Everyone experiences some level of anxiety from time to time but panic attack symptoms are on a different level. Sometimes people misunderstand what exactly a panic attack is. It found its way into everyday conversation with people exclaiming, “You’re going to give me a panic attack!” at the slightest inconvenience.
Continue reading to learn more about panic disorders and the panic attack symptoms that accompany them. It might cause you to reconsider the next time you lightheartedly proclaim an oncoming “panic attack” due to a few extra tasks at work.
What is Panic Disorder?
Panic disorder is a specific type of mental health condition that falls under the general umbrella of anxiety disorders. Anxiety disorders refer to mental illnesses that cause overwhelming fear and worry on a consistent basis. When someone experiences panic attacks as a result of their anxiety, they qualify for a panic disorder diagnosis.
The characterizing feature of the panic attacks experienced by someone with panic disorder is the fact that they usually arrive out of nowhere. They come unexpectedly and leave the person in an almost constant state of fear because they don’t know when the next one will happen.
In order to receive a panic attack diagnosis, the person fears for at least one or more months that another panic attack will follow. They change their behaviors in order to avoid experiencing another one. This leads to avoiding certain activities or places they believe might trigger them to have a panic attack.
Not everyone who experiences panic attack symptoms receives a panic disorder diagnosis, though. Psychologists first ensure the attacks aren’t caused by possible triggers like:
- Effects of a substance (such as drugs, alcohol, or medications) Another mental disorder that include panic attacks as a symptom (post-traumatic stress disorder, obsessive-compulsive disorder, phobia disorders, separation anxiety, etc.)
Panic Attack Symptoms: How to Know If You’re Having One
The Diagnostic and Statistical Manual of Mental Disorders (DSM-5) is the official guide for diagnosing mental illnesses. Published by the American Psychological Association (APA), the DSM-5 outlines criteria for determining the presence of a mental illness. Professionals consider it the standard for diagnosing individuals with various disorders and other mental health conditions.
At their most basic, a panic attack is the sudden, overwhelming onset of extreme fear and anxiety. These episodes last at least a few minutes but usually panic attack symptoms last longer. During a panic attack, people often feel out of control of their body and mind and like they can’t make it stop.
The DSM-5 carefully outlines panic attack symptoms, especially in regard to panic disorders. Researchers aimed to thoroughly define a panic attack in order to leave little room for debate on what counts as one. This keeps doctors, psychiatrists, and psychologists on the same page when diagnosing those they work with.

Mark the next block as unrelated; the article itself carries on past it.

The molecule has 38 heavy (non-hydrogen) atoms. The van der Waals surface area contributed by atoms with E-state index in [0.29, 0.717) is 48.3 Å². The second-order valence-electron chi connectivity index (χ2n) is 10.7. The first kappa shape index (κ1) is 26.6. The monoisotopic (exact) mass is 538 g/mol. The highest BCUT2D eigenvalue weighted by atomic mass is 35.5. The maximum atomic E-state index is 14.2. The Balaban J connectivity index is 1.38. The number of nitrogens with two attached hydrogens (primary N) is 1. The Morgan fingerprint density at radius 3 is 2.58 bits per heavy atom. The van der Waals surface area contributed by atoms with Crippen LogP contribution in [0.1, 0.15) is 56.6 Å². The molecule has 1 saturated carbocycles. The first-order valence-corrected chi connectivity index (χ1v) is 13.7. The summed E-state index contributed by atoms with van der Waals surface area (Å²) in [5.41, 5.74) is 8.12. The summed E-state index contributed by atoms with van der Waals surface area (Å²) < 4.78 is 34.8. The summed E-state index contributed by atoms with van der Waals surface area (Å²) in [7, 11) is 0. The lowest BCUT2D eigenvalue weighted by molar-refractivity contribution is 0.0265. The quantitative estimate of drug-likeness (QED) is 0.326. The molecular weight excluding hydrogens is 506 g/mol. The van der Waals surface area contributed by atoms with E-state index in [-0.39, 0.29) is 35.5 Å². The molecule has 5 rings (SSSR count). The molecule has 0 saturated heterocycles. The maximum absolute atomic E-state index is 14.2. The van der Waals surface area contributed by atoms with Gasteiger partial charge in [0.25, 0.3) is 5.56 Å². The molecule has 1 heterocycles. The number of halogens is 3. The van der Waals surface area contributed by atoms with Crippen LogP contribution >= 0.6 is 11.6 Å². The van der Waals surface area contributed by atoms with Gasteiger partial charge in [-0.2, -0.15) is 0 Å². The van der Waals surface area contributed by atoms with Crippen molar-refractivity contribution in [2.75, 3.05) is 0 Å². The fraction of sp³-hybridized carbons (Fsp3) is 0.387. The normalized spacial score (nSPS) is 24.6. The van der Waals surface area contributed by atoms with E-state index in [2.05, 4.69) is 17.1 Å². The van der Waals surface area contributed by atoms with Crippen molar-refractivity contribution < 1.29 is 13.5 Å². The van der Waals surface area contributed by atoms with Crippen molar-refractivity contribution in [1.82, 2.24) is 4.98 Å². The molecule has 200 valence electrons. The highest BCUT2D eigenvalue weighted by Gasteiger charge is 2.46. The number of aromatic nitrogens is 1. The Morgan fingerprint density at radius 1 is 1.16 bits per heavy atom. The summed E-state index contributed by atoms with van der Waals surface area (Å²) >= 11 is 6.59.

First, the DSM-5 splits panic attacks into two separate categories: expected and unexpected. Expected panic attacks refer to those triggered by an event known to cause extreme anxiety. Unexpected panic attacks happen when there is no obvious trigger to start them. Panic attack symptoms include at least four the following:
- Increased heart rate or heart palpitations
- Shortness of breath or feeling entirely unable to breathe
- Choking feelings
- Shaking or tremors
- Feeling lightheaded
- Numbness or tingling
- Feeling out of touch with reality or out of control
- Fear of dying
Treating Panic Disorder and Panic Attack Symptoms
Panic attack symptoms, especially unexpected ones, cause extreme fear both in the moment and afterward. When someone experiences a panic attack it is only natural to want to avoid having one again.
Some people avoid certain places or events that they think cause their panic attacks. Others will shift entire parts of their life around to do all they can to make sure they don’t have another. These extreme acts of avoidance may lead to a noticeably altered state of wellness.
For example, someone may avoid going into work if they have an overly stressful job. Another might not leave their house unless absolutely necessary. When the avoidance behaviors start to negatively impact their lives, it’s time to ask for help.
Panic disorder does not necessarily have an end-all, be-all cure. There are measures to take that will limit or eliminate many of their symptoms, though. Various types of therapy work well for those who experience severe expected or unexpected panic attacks.
Some clinicians use a combination of anxiety medication and cognitive behavioral therapy to treat panic attack symptoms. Seeing a certified doctor or psychiatrist provides the best insight on how to treat each specific case.
If you’re looking for help for yourself or a loved one who struggles with panic disorder, consider Hawaii Island Recovery. Trained, certified, caring staff members understand the overwhelming reality of those who struggle with panic attacks. Call us at 877-721-3556 to find out more about how we can treat your panic attack symptoms and get you back to your normal life!